1504
1505If it weren't for CLISP, we'd be using @code{LIST} method
1506combination to do this transparently.
1507But, we need to support CLISP.
1508If you have the time for some CLISP hacking,
1509I'm sure they'd welcome your fixes.
1510@c Doesn't CLISP now support LIST method combination?
1511
1512@subsubsection pathname
1513
1514This attribute is optional and if absent (which is the usual case),
1515the component name will be used.
1516
1517@xref{The defsystem grammar,,Pathname specifiers},
1518for an explanation of how this attribute is interpreted.
1519
1520Note that the @code{defsystem} macro (used to create a ``top-level'' system)
1521does additional processing to set the filesystem location of
1522the top component in that system.
1523This is detailed elsewhere. @xref{Defining systems with defsystem}.
1524
1525
1526@subsubsection properties
1527
1528This attribute is optional.
1529
1530Packaging systems often require information about files or systems
1531in addition to that specified by ASDF's pre-defined component attributes.
1532Programs that create vendor packages out of ASDF systems therefore
1533have to create ``placeholder'' information to satisfy these systems.
1534Sometimes the creator of an ASDF system may know the additional
1535information and wish to provide it directly.
1536
1537@code{(component-property component property-name)} and
1538associated @code{setf} method will allow
1539the programmatic update of this information.
1540Property names are compared as if by @code{EQL},
1541so use symbols or keywords or something.
1542
1543@menu
1544* Pre-defined subclasses of component::
1545* Creating new component types::
1546@end menu
1547
1548@node Pre-defined subclasses of component, Creating new component types, Common attributes of components, Components
1549@comment  node-name,  next,  previous,  up
1550@subsection Pre-defined subclasses of component
1551
1552@deffn Component source-file
1553
1554A source file is any file that the system does not know how to
1555generate from other components of the system.
1556
1557Note that this is not necessarily the same thing as
1558``a file containing data that is typically fed to a compiler''.
1559If a file is generated by some pre-processor stage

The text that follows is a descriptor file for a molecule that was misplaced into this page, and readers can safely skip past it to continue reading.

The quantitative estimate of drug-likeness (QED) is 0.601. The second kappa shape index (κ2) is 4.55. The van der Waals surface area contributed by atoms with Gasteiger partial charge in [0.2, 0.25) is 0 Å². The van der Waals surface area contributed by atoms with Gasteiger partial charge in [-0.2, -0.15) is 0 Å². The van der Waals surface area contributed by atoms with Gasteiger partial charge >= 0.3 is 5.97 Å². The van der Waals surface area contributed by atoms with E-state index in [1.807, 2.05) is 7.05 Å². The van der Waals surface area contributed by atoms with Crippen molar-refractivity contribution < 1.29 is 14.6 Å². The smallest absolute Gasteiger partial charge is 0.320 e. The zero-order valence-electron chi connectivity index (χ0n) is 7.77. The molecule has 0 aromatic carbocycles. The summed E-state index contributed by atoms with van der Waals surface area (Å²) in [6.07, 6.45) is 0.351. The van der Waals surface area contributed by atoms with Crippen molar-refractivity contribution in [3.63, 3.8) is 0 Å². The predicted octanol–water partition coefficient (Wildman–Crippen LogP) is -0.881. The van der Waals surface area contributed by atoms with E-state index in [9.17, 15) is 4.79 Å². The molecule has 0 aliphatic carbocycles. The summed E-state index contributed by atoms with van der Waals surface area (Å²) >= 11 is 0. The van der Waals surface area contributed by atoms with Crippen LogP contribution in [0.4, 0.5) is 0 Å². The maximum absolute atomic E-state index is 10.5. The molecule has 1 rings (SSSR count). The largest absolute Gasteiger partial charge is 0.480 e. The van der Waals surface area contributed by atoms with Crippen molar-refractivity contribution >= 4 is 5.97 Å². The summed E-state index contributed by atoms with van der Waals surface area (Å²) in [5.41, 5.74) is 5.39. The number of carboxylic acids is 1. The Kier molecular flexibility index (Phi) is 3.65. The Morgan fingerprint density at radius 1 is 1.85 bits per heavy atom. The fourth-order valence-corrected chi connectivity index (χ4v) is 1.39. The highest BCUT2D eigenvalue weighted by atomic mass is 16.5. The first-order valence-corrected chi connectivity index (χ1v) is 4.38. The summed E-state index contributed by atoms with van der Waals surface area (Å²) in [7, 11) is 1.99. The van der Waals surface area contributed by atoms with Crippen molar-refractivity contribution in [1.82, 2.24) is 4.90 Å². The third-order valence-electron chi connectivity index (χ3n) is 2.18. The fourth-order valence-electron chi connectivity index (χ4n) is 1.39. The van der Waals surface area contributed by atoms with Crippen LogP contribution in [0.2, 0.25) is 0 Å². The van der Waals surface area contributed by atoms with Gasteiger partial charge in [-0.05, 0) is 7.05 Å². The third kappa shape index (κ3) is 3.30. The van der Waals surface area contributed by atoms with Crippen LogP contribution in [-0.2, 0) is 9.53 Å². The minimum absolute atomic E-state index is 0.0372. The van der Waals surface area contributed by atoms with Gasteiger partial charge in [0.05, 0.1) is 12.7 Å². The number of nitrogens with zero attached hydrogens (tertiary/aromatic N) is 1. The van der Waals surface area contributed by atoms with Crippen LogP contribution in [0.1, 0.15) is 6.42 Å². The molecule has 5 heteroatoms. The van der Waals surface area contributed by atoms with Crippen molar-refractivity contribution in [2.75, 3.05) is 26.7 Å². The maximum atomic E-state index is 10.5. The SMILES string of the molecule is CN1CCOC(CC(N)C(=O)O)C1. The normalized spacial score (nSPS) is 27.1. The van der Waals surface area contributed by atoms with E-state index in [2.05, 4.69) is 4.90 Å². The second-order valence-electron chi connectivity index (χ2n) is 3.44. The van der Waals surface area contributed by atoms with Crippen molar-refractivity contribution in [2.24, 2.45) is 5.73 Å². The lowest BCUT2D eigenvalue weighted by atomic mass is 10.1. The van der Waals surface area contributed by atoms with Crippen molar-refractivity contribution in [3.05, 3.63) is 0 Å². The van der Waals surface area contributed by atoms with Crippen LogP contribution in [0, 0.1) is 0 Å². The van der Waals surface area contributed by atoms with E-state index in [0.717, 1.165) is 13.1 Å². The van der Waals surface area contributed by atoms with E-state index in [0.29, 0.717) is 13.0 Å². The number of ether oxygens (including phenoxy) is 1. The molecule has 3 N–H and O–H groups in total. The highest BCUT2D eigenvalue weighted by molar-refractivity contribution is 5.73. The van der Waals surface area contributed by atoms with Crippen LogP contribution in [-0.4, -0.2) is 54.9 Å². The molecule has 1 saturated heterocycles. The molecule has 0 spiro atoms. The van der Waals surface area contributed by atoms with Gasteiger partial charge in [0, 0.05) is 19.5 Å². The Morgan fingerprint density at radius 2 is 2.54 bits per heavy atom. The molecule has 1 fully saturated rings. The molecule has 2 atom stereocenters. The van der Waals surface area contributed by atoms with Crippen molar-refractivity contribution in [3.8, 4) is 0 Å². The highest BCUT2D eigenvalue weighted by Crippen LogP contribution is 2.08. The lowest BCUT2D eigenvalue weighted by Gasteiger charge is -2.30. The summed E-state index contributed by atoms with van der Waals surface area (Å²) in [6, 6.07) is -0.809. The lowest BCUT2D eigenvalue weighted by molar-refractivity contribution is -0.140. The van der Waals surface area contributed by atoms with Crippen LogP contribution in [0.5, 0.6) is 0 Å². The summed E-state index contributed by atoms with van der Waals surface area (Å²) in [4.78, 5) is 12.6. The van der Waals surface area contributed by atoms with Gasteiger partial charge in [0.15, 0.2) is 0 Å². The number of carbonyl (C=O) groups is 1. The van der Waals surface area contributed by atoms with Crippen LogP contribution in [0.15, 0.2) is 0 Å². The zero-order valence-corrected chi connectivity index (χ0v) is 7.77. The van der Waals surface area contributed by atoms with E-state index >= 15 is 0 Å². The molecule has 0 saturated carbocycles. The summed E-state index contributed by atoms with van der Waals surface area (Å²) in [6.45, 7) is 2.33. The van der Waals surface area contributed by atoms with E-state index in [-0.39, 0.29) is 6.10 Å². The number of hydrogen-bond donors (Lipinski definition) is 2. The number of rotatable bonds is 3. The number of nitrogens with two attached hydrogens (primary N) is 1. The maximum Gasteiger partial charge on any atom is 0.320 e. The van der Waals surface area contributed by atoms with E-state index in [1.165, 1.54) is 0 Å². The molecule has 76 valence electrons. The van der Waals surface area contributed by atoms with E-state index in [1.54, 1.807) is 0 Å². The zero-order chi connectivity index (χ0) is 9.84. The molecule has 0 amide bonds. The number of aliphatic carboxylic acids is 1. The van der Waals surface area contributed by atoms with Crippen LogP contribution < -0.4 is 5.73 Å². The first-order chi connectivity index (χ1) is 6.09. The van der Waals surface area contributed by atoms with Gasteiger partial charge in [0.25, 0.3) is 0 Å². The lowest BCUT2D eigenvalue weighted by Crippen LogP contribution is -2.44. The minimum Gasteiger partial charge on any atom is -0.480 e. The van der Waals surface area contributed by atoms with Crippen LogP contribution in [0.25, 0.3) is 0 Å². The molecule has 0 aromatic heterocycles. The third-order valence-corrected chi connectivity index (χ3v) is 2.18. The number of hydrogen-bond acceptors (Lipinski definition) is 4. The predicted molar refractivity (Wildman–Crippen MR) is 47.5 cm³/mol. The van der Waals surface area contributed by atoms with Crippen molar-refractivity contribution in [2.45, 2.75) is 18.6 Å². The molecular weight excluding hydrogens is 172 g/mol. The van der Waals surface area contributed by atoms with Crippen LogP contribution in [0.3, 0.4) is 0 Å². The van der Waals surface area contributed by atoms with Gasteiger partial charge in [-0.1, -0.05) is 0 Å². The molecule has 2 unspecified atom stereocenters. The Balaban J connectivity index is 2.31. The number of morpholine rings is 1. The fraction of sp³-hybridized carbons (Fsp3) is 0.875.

1560(e.g. a @file{.h} file from @file{.h.in} by autoconf)
1561then it is not, by this definition, a source file.
1562Conversely, we might have a graphic file
1563that cannot be automatically regenerated,
1564or a proprietary shared library that we received as a binary:
1565these do count as source files for our purposes.
1566
1567Subclasses of source-file exist for various languages.
1568@emph{FIXME: describe these.}
1569@end deffn
1570
1571@deffn Component module
1572
1573A module is a collection of sub-components.
1574
1575A module component has the following extra initargs:
1576
1577@itemize
1578@item
1579@code{:components} the components contained in this module
1580
1581@item
1582@code{:default-component-class}
1583All children components which don't specify their class explicitly
1584are inferred to be of this type.
1585
1586@item
1587@code{:if-component-dep-fails}
1588This attribute takes one of the values
1589@code{:fail}, @code{:try-next}, @code{:ignore},
1590its default value is @code{:fail}.
1591The other values can be used for implementing conditional compilation
1592based on implementation @code{*features*},
1593for the case where it is not necessary for all files in a module to be
1594compiled.
1595@emph{FIXME: such conditional compilation has been reported
1596to be broken in 2009.}
1597
1598@item
1599@code{:serial} When this attribute is set,
1600each subcomponent of this component is assumed to depend on all subcomponents
1601before it in the list given to @code{:components}, i.e.